Japan in the 1920s and -30’s was a nation sliding inevitably into militarism. The root causes of this went back decades but by this point Japan had firmly established itself as an imperial power, having conquered Korea, Formosa (now known as Taiwan) and dominating large swathes of northern China.
The Japanese military, who were playing a rapidly expanding role in forging policy, were keen that the Empire would continue to expand. And air power was recognized as being an important part of this.
Japanese manufacturers had spent the 1920s largely building foreign aircraft under licence, followed by recruiting designers from abroad to assist in creating indigenous aircraft designs. Naturally, as an island nation and with aspirations that stretched across the Pacific and the vast distances of China and the Siberian steppe, the Japanese were thinking about the practicalities of how to maximise the effectiveness of their air strength.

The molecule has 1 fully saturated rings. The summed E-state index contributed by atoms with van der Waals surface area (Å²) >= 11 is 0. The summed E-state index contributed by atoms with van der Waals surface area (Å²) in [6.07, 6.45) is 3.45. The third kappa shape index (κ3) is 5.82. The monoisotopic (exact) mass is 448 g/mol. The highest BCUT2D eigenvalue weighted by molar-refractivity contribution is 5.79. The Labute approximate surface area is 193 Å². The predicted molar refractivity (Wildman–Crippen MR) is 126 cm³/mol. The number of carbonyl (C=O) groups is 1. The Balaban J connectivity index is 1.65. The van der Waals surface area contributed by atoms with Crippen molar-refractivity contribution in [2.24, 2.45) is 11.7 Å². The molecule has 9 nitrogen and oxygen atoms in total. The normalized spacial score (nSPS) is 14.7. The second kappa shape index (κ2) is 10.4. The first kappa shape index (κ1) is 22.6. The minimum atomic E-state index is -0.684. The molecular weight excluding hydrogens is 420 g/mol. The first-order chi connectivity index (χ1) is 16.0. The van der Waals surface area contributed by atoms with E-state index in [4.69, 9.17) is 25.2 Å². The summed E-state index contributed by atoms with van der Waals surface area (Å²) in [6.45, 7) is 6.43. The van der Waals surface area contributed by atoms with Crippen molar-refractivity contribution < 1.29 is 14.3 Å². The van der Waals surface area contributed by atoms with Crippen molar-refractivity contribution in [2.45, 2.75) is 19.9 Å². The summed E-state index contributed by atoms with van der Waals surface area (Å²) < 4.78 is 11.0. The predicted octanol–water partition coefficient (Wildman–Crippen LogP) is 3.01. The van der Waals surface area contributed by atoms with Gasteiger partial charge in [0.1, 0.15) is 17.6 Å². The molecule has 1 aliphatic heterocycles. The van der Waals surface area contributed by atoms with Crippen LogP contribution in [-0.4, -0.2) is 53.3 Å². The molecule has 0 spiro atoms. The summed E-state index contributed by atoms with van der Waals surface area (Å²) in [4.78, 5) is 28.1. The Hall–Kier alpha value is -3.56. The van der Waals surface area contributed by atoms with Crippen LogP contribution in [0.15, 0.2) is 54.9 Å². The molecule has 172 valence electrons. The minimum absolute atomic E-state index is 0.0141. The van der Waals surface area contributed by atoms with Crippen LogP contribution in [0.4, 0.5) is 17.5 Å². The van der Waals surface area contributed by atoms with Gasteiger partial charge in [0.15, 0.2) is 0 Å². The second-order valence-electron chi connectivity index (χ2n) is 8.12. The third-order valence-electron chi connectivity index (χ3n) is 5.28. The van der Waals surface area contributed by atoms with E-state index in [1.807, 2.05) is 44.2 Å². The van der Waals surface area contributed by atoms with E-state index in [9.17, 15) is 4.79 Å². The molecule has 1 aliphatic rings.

For the Imperial Navy, that essentially meant aircraft carriers, though they also explored such intriguing ideas as aircraft-carrying submarines. But the Japanese Army, who technically controlled land-based aviation, wanted to have their own long-range air power. However, in the late-1920s an aircraft that could carry a worthwhile bombload over a reasonable distance would have to be truly massive.
Meet the Mitsubishi Ki-20.
To meet the Imperial Army’s requirements Mitsubishi turned to one of the foremost builders of long-range aircraft of the day – Junkers. That company was working on a new airliner, the G.38, a huge machine that carried its passengers in the aircraft’s thick wings. They also apparently conducted a design study on whether a militarized version was feasible.
Seeing as the German military at the time was highly limited by the constraints of the Treaty of Versailles and in fact didn’t have an air force, I’m not sure what Junker’s were hoping to achieve with this, if indeed it is actually true. But the Japanese certainly thought that the massive machine would make an excellent basis for a bomber and, even before the G.38 first flew, had approached Junkers in 1928 with a view to having them jointly design and build a military variant for Japanese use. The agreement would entail the purchase of drawings and parts for production of the new bomber, which was type designated as the Type 92 Heavy Bomber by the Japanese army.